I have a more literary take on the Gospel of Mark and see little reason to think of it as a collection of memoirs. But sometimes other ideas contain germs of concepts that may be developed in new directions.

But then Couchoud gets closer to his radical idea. read more »

Peter and the 12 Disciples; Satan and the Fallen Watchers

Continuing from Rick Strelan’s article notes in Fallen Watchers of Enoch and the 12 Disciples in Mark’s Gospel

I’m taking notes from Strelan’s article without much modification and only little of my own comment. Readers can decide for themselves the strength of his case, how suggestive it might be . . . .

The Gospel of Mark

Rick Strelan sees the author of the Gospel of Mark, like the authors of the pseudepigraphic and Qumran writings, being most conscious of his time being the time of a faithless generation (Mark 9:19). The Gospel begins with a call to repentance, and follows with Jesus battling against and overcoming the powers that ruled and oppressed that generation. These powers of evil were demons, and according to the Enochian legend of the Watchers, were the offspring of fallen angels and human women (Mark 3:22-27).

Like the Enochian Son of Man in Enoch, Jesus gathers angel-disciples around him and gives them authority to cast out demons and unclean spirits (3:15; 6:7). But they can only execute that authority if they are faithful (9:14-29).

The gospel is about faithless generation in a time of testing. The disciples (and Mark’s Christian audience) are tested by persecutions, cares of the world and the desire for riches (4:14-19). Jesus’ followers are commanded to Watch.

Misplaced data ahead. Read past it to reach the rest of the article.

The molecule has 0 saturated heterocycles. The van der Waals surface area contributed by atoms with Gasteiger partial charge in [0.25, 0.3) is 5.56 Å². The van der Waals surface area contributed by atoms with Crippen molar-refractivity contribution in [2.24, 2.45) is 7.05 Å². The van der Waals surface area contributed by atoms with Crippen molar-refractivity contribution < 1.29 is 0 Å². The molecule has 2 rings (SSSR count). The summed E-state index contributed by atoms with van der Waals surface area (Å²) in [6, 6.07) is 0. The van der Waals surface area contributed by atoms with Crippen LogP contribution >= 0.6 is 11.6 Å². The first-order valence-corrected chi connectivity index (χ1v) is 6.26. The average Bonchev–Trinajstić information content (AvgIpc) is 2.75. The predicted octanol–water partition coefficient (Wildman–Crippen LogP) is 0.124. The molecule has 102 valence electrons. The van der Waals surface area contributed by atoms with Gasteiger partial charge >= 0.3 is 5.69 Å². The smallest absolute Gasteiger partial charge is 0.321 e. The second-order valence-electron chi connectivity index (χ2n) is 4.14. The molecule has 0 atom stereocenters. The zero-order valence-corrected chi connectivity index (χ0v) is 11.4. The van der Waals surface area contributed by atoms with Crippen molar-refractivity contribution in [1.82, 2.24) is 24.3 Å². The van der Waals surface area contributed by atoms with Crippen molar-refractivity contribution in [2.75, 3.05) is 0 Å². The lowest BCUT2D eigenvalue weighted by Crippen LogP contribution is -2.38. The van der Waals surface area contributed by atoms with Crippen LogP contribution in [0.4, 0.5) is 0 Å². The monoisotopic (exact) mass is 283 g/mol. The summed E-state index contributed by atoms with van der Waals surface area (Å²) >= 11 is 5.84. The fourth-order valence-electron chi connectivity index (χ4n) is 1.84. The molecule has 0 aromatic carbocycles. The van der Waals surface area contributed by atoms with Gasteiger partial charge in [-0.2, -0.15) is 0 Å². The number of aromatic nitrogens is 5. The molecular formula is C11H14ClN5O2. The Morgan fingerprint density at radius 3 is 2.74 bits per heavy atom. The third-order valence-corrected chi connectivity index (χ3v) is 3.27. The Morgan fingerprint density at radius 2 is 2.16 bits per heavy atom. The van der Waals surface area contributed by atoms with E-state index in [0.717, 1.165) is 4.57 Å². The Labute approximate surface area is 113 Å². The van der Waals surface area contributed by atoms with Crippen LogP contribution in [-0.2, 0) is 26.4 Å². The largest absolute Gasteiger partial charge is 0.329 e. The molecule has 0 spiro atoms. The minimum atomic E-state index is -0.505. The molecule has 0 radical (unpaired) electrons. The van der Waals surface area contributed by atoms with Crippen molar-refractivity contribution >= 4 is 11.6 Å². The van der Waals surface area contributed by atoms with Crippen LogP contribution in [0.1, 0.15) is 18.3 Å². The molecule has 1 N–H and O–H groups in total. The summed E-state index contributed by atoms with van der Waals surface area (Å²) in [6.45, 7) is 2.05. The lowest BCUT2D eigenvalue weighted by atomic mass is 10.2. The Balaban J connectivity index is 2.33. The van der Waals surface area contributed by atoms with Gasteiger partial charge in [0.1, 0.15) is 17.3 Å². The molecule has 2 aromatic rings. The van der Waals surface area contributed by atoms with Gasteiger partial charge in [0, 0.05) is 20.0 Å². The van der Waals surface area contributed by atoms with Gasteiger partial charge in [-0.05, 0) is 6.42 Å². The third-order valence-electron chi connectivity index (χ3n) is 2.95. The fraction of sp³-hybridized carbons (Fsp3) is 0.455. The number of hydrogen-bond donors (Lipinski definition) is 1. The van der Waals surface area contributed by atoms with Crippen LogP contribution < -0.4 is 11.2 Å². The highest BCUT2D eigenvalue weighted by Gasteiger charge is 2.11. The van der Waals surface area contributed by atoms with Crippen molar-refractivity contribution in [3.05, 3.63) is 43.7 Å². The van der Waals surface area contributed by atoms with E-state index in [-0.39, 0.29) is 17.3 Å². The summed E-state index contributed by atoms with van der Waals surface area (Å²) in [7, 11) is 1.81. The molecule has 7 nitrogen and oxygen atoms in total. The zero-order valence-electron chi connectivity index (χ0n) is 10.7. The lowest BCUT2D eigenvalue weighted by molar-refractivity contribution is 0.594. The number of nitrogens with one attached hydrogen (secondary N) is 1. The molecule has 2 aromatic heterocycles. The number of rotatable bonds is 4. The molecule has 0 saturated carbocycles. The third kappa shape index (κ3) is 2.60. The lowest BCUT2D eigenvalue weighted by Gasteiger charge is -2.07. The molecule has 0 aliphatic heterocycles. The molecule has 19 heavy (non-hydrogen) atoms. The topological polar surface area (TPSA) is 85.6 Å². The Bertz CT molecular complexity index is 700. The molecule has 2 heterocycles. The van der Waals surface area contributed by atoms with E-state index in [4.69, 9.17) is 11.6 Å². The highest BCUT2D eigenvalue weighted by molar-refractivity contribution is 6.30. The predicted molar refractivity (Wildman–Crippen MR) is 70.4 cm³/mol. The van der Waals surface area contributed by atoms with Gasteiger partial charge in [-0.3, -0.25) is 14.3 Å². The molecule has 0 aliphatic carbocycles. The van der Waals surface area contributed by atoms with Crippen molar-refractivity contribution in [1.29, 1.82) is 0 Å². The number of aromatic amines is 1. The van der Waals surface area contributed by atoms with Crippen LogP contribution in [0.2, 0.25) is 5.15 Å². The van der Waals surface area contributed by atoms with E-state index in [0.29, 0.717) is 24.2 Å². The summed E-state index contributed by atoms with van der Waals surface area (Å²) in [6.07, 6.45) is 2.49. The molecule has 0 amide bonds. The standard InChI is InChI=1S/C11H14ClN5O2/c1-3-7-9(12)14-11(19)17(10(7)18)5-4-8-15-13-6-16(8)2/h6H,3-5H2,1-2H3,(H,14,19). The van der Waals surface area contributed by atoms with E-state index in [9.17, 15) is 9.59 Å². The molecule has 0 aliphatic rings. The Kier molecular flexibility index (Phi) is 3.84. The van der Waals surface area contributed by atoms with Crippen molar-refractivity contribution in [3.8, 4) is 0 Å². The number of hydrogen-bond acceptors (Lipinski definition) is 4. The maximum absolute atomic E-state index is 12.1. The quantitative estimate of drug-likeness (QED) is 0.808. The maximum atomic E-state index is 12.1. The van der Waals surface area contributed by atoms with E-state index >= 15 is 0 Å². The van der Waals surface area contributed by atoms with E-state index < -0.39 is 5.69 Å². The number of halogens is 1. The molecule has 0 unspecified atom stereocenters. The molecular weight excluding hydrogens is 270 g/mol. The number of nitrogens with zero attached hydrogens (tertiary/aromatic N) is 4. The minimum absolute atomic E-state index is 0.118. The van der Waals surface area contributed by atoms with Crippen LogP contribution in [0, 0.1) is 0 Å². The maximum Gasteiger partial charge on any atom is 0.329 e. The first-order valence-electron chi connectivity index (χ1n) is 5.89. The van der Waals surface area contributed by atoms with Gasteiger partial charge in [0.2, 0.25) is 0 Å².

He sighed deeply and said, “Why does this generation ask for a miraculous sign? I tell you the truth, no sign will be given to it.” (Mark 8:12)

He answereth him, and saith, O faithless generation, how long shall I be with you? how long shall I suffer you? (Mark 9:19)

And what I say unto you I say unto all, Watch. (Mark 13:37)

The Watchers legend was used to condemn illicit priestly marriages. Strelan suggests the possibility that Mark had something like this in mind from the several times he does very strictly address marriage and sexual issues:

John the Baptist was executed over his condemnation of Herod’s marriage (6:14-29)

Jesus is very strict on divorce and remarriage (10:2-12)

Jesus calls his followers to stand out from “this adulterous and sinful generation” (8:38)

The sins Jesus singles out include illicit sex, adultery, and (possibly relevant for Strelan) “the evil eye” (Mark 7:21-22)

Reading the Gospel of Mark against the background of Enoch’s Watchers

Called to come after/follow behind

Peter, Andrew, James and John are the first and only disciples explicitly called to “come behind” (οπισω) Jesus. Hence they are the leaders of the band appointed to be with Jesus.

Strelan cites H. Seesemann in TDNT, V, pp. 289-92 to explain that this preposition, οπισω, is used in the Septuagint to express the relation between God and his chosen people, and implies full commitment and service to God.

Fishermen read more »

When did Peter first see the resurrected Jesus?

Following is an attempt to explain the mixed messages given the role of Peter in the post-resurrection narratives of the canonical gospels. It argues that Peter first met the resurrected Jesus, as per 1 Corinthians 15:5, some time after the writing of the gospels of Mark and Matthew but just prior to Luke’s gospel — or more likely as late as that redaction of Luke by the author of Acts (Tyson) and around the time of the Pastorals. read more »